Re: The Revenge of the Geeks

From: BGB <cr88192_at_hotmail.com>
Date: Sat, 26 Jan 2013 12:40:18 -0600
Message-ID: <ke1811$g4n$1_at_news.albasani.net>


On 1/26/2013 5:25 AM, Arved Sandstrom wrote:
> On 01/26/2013 01:31 AM, BGB wrote:
>> On 1/25/2013 9:05 PM, Arne Vajh°j wrote:
>>> On 1/24/2013 11:31 PM, BGB wrote:

>>>> On 1/24/2013 9:15 PM, Arne Vajh°j wrote:
>>>>> On 1/24/2013 10:10 PM, BGB wrote:
>>>>>> On 1/24/2013 4:58 PM, Arne Vajh°j wrote:
>>>>>>> On 1/24/2013 5:10 PM, BGB wrote:
>>>>>>>> On 1/24/2013 10:06 AM, Arne Vajh°j wrote:
>>>>>>>>> On 1/23/2013 11:47 PM, BGB wrote:
>>>>>>>>>> but, in any case, with the other languages there are a wide
>>>>>>>>>> range of
>>>>>>>>>> libraries available, many under fairly open licenses (like MIT or
>>>>>>>>>> BSD),
>>>>>>>>>> and there is a lot more GPL stuff available,
>>>>>>>>>
>>>>>>>>> In the EE space you would need to look at CORBA or DCOM.
>>>>>>>>>
>>>>>>>>> You would prefer Java EE believe me.
>>>>>>>>>
>>>>>>>>> :-)
>>>>>>>>>
>>>>>>>>
>>>>>>>> errm, so you can't just copy all the files over to ones' servers?
>>>>>>>> and/or
>>>>>>>> recompile the code for ones' servers?...
>>>>>>>
>>>>>>> The coding model in Java EE is definitely more modern than that
>>>>>>> of CORBA and DCOM.
>>>>>>>
>>>>>>
>>>>>> I didn't mean like CORBA or DCOM, but probably directly copying over
>>>>>> program binaries (DLLs or SOs and precompiled binaries and similar),
>>>>>> and
>>>>>> probably using traditional compilation and linking.
>>>>>
>>>>> You lost me.
>>>>>
>>>>> How to get the same type of services as Java EE provides is related
>>>>> to copying binaries how?
>>>>

>>>> I may be missing something here...
>>>>

>>>> because... it involves linking against and using libraries, correct?...
>>>>

>>>> like "both languages have libraries, but maybe not the same libraries".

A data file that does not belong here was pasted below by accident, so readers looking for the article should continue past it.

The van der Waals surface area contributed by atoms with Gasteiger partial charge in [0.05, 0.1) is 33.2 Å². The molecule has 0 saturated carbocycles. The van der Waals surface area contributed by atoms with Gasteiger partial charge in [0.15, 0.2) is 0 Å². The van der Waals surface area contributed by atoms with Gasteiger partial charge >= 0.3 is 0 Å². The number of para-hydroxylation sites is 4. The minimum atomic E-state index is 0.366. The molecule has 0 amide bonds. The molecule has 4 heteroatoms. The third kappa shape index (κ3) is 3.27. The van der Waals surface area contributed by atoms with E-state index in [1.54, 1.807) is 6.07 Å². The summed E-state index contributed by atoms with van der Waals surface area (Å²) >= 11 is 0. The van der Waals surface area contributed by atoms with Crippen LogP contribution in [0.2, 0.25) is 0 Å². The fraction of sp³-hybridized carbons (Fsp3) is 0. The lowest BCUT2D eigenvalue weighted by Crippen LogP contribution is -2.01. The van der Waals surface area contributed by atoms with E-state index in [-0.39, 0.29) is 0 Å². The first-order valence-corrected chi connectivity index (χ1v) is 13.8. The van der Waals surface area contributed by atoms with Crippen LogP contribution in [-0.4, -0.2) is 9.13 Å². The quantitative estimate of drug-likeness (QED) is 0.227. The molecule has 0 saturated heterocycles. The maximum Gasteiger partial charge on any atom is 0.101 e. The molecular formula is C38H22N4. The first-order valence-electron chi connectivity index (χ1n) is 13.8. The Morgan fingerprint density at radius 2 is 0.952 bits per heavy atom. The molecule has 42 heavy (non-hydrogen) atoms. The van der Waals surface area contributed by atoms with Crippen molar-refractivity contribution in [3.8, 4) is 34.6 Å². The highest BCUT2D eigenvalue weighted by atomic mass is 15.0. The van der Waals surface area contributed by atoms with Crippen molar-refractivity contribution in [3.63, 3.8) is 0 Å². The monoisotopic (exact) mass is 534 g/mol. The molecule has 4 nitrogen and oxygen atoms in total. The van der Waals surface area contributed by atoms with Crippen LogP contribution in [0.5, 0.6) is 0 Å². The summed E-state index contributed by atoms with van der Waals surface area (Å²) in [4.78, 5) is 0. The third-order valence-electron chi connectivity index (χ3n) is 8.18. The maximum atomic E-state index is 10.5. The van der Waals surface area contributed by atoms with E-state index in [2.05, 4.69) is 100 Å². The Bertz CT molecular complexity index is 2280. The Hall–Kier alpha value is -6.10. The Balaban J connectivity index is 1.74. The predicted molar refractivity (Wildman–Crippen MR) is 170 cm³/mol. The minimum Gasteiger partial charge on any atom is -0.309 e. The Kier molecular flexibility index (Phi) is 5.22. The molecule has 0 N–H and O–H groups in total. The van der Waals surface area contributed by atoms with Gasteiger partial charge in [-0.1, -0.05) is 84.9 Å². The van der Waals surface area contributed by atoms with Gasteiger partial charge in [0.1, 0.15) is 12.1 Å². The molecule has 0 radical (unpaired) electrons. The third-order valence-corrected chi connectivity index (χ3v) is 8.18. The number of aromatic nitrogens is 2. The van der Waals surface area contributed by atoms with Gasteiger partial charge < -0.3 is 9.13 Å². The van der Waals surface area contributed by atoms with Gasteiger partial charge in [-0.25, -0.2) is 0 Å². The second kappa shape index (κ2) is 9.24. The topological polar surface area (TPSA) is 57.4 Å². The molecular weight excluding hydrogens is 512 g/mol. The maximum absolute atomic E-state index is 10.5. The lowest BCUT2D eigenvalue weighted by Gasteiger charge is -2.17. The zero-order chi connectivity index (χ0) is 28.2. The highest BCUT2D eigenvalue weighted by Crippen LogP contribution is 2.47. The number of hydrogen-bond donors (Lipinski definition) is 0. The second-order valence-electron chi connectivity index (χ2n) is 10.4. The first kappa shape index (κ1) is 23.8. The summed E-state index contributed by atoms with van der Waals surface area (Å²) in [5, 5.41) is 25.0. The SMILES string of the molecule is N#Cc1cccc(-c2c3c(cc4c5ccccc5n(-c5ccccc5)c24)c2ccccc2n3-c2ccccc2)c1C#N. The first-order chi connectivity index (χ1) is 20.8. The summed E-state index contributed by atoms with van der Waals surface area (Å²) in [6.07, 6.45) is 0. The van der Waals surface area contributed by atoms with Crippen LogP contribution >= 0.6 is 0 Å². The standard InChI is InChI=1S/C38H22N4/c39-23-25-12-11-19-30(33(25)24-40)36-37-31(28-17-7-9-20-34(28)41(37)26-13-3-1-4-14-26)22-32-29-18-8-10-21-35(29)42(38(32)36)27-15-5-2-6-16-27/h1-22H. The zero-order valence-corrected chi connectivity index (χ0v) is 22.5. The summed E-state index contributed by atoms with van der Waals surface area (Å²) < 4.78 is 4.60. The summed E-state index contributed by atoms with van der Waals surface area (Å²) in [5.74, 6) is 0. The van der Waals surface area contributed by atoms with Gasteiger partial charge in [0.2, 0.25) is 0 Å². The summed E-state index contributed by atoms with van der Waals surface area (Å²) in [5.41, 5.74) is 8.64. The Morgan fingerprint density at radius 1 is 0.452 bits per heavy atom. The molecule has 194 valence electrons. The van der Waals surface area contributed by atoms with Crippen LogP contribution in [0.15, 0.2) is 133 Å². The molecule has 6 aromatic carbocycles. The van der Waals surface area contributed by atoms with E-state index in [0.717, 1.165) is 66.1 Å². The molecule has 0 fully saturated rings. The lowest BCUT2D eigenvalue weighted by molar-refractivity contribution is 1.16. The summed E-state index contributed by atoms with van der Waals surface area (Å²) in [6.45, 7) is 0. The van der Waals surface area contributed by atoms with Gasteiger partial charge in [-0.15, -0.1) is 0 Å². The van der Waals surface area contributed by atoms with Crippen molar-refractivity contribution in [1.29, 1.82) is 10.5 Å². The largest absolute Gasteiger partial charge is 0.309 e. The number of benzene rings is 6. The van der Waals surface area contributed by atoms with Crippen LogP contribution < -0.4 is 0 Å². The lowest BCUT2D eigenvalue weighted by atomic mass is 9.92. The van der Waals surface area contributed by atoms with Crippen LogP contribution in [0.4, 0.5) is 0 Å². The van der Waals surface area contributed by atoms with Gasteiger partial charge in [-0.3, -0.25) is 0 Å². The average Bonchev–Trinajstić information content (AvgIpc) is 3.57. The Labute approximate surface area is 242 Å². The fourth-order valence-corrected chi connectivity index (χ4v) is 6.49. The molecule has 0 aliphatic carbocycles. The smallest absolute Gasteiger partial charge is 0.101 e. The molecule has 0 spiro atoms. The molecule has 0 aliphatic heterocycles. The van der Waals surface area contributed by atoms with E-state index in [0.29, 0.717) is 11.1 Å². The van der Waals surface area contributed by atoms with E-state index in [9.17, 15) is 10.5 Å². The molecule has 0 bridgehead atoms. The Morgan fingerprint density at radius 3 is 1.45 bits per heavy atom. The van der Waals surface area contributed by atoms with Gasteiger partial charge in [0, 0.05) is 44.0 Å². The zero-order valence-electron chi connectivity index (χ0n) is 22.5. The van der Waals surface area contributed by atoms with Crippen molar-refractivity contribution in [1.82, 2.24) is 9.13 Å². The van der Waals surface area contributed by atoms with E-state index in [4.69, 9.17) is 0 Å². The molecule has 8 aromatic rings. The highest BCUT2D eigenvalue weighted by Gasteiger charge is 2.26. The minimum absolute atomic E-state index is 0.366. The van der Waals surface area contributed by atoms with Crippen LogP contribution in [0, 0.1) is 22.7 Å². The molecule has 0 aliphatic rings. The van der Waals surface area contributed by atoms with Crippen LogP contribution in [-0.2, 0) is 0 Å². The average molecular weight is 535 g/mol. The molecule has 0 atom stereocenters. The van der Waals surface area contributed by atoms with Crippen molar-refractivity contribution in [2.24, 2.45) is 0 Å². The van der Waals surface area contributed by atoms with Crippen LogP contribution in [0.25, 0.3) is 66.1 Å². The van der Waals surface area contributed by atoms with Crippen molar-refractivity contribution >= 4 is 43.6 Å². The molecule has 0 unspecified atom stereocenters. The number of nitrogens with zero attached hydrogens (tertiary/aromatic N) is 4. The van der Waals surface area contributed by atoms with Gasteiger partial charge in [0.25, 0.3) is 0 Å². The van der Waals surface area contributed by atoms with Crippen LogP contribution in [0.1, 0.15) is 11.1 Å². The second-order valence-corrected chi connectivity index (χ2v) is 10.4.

>>>>

>>>> as in, for Java, you can copy around and use a JAR.
>>>> or in C or C++, you link against the DLL or SO, or use a static-library
>>>> (which then becomes a permanent part of the binary), ...
>>>>

>>>> like, for Java there is LWOGL, and for C there is "opengl32.dll".
>>>> or, one person uses AWT or Swing, and another uses GDI+ or WinForms.
>>>>

>>>> if you have some program and need to run it on a web-server, it can be
>>>> copied over into its "cgi-bin/" directory or similar, or set it to run
>>>> at start-up as a deamon (or a as a service on Windows, or launch it via
>>>> "start-up applications" or similar).
>>>>

>>>> if end users run a program, they typically download it off the
>>>> internet,
>>>> maybe as a ZIP, or maybe as a self-extracting "setup.exe" or similar.
>>>>

>>>> any libraries would be contained inside, and copied over into the
>>>> relevant directories. any data files are typically copied along as
>>>> well,
>>>> and the installer might put everything in its place.
>>>>

>>>> and, if a person needs new libraries for a project they are developing,
>>>> they will go and download them off the internet, maybe recompile it
>>>> from
>>>> source, ...
>>>
>>> You copy jar files in Java EE just like you do in Java SE.
>>>
>>> The difference is in what the libraries do. Not how they are
>>> distributed.
>>>
>>
>> yes, ok.
>>
>>

>>>> I actually have little idea how DCOM or CORBA fits into this, as they
>>>> are network protocols (like for doing RPC),
>>>
>>> They are not.
>>>
>>> CORBA is a component model that uses IIOP as network protocol.
>>>
>>> DCOM is a component model that uses ncacn_tcp as network protocol.
>>>